to sedate and destroy motivation rather than disrupt the ability to think.
b. Central Nervous System Stimulants.
Central nervous system
stimulants are agents that cause excessive nervous activity, often by
"boosting" or facilitating transmission of impulses that might otherwise be
insufficient to cross certain synapses. The effect is to "flood" the brain
with too much information, making concentration difficult and causing
indecisiveness and inability to act in a sustained, purposeful manner.
well known drug which appears to act in this manner is d-lysergic acid
diethylamide (LSD); similar effects are sometimes produced by large
quantities of the amphetamines.
Detection of these agents is difficult.
Supervisors must rely mainly on visual observation of soldiers.
laboratory methods are not yet sufficiently developed to permit isolation
and identification of specific agents in samples of body fluid (e.g., blood,
urine, cerebrospinal fluid).
Diagnosis depends almost entirely upon
clinical judgment combined with whatever field intelligence or detector
system data may be available.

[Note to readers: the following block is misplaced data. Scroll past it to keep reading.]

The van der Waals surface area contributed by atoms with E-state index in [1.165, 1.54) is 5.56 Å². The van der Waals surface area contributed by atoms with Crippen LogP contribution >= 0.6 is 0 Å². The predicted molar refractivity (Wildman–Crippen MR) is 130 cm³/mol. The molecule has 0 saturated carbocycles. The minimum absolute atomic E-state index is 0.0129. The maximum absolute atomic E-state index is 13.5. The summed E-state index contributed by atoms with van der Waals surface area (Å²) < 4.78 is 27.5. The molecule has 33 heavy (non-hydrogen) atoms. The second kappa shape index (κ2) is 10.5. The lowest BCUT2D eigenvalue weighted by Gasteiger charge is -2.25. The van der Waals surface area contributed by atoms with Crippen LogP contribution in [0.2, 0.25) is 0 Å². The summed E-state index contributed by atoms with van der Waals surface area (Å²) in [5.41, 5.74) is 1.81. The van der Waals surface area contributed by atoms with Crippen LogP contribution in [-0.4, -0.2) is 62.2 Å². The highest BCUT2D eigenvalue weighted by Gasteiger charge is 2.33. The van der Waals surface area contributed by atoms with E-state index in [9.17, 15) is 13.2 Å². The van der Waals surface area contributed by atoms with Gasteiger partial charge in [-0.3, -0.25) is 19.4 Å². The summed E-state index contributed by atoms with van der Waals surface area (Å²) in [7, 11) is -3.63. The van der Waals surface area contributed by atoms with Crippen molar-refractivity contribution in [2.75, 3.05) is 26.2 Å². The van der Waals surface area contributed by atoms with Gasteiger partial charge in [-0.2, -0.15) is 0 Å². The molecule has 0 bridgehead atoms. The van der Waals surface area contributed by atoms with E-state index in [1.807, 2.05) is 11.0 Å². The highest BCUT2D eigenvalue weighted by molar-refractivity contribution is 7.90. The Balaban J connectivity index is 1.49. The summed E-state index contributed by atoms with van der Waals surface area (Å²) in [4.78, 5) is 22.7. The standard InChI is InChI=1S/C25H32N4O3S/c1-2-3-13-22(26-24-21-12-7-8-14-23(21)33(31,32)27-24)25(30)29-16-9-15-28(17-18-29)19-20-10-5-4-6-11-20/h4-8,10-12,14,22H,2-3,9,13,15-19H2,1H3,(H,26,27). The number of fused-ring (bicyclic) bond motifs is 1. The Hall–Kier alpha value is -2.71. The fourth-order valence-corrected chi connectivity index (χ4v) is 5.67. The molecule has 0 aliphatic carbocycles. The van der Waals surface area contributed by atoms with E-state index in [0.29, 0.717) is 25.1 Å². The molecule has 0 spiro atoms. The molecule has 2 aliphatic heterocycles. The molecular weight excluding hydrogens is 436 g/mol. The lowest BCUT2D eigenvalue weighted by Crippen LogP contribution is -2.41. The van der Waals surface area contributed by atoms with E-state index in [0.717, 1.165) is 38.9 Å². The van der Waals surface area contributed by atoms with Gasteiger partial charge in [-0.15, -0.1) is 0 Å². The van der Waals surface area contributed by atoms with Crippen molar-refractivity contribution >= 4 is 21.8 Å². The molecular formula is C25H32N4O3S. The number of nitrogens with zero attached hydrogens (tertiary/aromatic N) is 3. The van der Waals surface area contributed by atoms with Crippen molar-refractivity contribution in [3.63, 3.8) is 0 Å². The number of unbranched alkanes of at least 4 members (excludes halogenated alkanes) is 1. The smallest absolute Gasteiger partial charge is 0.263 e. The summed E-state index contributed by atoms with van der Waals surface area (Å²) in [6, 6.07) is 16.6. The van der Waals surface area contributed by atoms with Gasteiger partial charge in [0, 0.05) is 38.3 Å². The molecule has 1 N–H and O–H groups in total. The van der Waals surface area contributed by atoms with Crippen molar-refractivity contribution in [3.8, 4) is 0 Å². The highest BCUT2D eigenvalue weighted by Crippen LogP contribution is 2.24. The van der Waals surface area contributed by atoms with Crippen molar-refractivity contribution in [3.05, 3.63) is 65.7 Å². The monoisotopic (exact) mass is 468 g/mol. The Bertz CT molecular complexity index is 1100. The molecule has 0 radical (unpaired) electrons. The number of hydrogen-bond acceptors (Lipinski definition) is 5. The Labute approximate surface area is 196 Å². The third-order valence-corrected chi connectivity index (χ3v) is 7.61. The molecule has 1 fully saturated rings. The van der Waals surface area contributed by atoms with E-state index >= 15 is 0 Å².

The officer/NCO in charge should be prepared to take the following steps
after the occurrence of a suspected chemical attack with incapacitating
Instruct field-evacuation teams to transport casualties to
individuals should be restrained on a litter or tied to a
fixed object after taking the necessary steps to administer
Once the detection of nerve agent or other lethal Substance
has been ruled out, the principal signs and symptoms to
consider are given in Table 2-3 on page 2-17.
Although these signs and symptoms can appear from an agent
family, they may also appear from an anxiety reaction.
In the case of a large-scale attack the diagnosis will be
distribution of casualties.
It is better to look for
characteristics common to all or most casualties than to be
overly impressed with atypical features. For example, some
incoherence, hallucinations, and confusion (the